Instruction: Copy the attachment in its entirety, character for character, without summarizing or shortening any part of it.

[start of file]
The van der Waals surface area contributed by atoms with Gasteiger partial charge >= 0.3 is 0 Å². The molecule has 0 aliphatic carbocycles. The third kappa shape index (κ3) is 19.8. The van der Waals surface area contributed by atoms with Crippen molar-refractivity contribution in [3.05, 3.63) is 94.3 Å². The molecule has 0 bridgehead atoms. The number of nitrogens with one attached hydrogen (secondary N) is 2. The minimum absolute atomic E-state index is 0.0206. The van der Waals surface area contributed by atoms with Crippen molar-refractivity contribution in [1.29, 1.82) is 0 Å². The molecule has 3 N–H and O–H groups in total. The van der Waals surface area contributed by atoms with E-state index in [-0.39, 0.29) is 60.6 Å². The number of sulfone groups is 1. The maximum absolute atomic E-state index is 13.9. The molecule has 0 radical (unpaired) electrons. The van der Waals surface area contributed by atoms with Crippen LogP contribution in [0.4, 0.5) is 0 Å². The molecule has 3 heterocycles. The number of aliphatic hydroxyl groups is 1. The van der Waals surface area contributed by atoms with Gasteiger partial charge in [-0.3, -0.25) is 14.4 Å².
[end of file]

The van der Waals surface area contributed by atoms with Gasteiger partial charge >= 0.3 is 0 Å². The molecule has 0 aliphatic carbocycles. The third kappa shape index (κ3) is 19.8. The van der Waals surface area contributed by atoms with Crippen molar-refractivity contribution in [3.05, 3.63) is 94.3 Å². The molecule has 0 bridgehead atoms. The number of nitrogens with one attached hydrogen (secondary N) is 2. The minimum absolute atomic E-state index is 0.0206. The van der Waals surface area contributed by atoms with Crippen molar-refractivity contribution in [1.29, 1.82) is 0 Å². The molecule has 3 N–H and O–H groups in total. The van der Waals surface area contributed by atoms with E-state index in [-0.39, 0.29) is 60.6 Å². The number of sulfone groups is 1. The maximum absolute atomic E-state index is 13.9. The molecule has 0 radical (unpaired) electrons. The van der Waals surface area contributed by atoms with Crippen LogP contribution in [0.4, 0.5) is 0 Å². The molecule has 3 heterocycles. The number of aliphatic hydroxyl groups is 1. The van der Waals surface area contributed by atoms with Gasteiger partial charge in [-0.3, -0.25) is 14.4 Å².